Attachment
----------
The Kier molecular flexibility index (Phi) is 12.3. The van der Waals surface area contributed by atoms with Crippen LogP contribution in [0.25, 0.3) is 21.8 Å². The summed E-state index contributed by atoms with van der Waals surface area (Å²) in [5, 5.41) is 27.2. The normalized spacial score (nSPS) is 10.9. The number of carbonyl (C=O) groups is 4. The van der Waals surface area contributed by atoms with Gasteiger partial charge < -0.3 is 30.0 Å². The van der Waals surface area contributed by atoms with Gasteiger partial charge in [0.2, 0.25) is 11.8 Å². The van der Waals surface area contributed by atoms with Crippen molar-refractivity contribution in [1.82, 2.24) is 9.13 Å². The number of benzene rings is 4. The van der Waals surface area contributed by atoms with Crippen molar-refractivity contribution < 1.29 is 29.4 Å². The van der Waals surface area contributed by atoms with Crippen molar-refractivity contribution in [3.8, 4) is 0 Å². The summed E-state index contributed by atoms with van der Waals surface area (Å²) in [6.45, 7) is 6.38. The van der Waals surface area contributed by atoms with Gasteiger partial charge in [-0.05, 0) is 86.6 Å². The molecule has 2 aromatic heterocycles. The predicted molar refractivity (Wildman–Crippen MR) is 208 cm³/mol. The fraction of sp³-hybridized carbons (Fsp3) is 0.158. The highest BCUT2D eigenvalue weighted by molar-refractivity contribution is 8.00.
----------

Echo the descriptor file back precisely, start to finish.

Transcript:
The Kier molecular flexibility index (Phi) is 12.3. The van der Waals surface area contributed by atoms with Crippen LogP contribution in [0.25, 0.3) is 21.8 Å². The summed E-state index contributed by atoms with van der Waals surface area (Å²) in [5, 5.41) is 27.2. The normalized spacial score (nSPS) is 10.9. The number of carbonyl (C=O) groups is 4. The van der Waals surface area contributed by atoms with Gasteiger partial charge < -0.3 is 30.0 Å². The van der Waals surface area contributed by atoms with Gasteiger partial charge in [0.2, 0.25) is 11.8 Å². The van der Waals surface area contributed by atoms with Crippen molar-refractivity contribution in [1.82, 2.24) is 9.13 Å². The number of benzene rings is 4. The van der Waals surface area contributed by atoms with Crippen molar-refractivity contribution < 1.29 is 29.4 Å². The van der Waals surface area contributed by atoms with Crippen molar-refractivity contribution in [3.8, 4) is 0 Å². The summed E-state index contributed by atoms with van der Waals surface area (Å²) in [6.45, 7) is 6.38. The van der Waals surface area contributed by atoms with Gasteiger partial charge in [-0.05, 0) is 86.6 Å². The molecule has 2 aromatic heterocycles. The predicted molar refractivity (Wildman–Crippen MR) is 208 cm³/mol. The fraction of sp³-hybridized carbons (Fsp3) is 0.158. The highest BCUT2D eigenvalue weighted by molar-refractivity contribution is 8.00.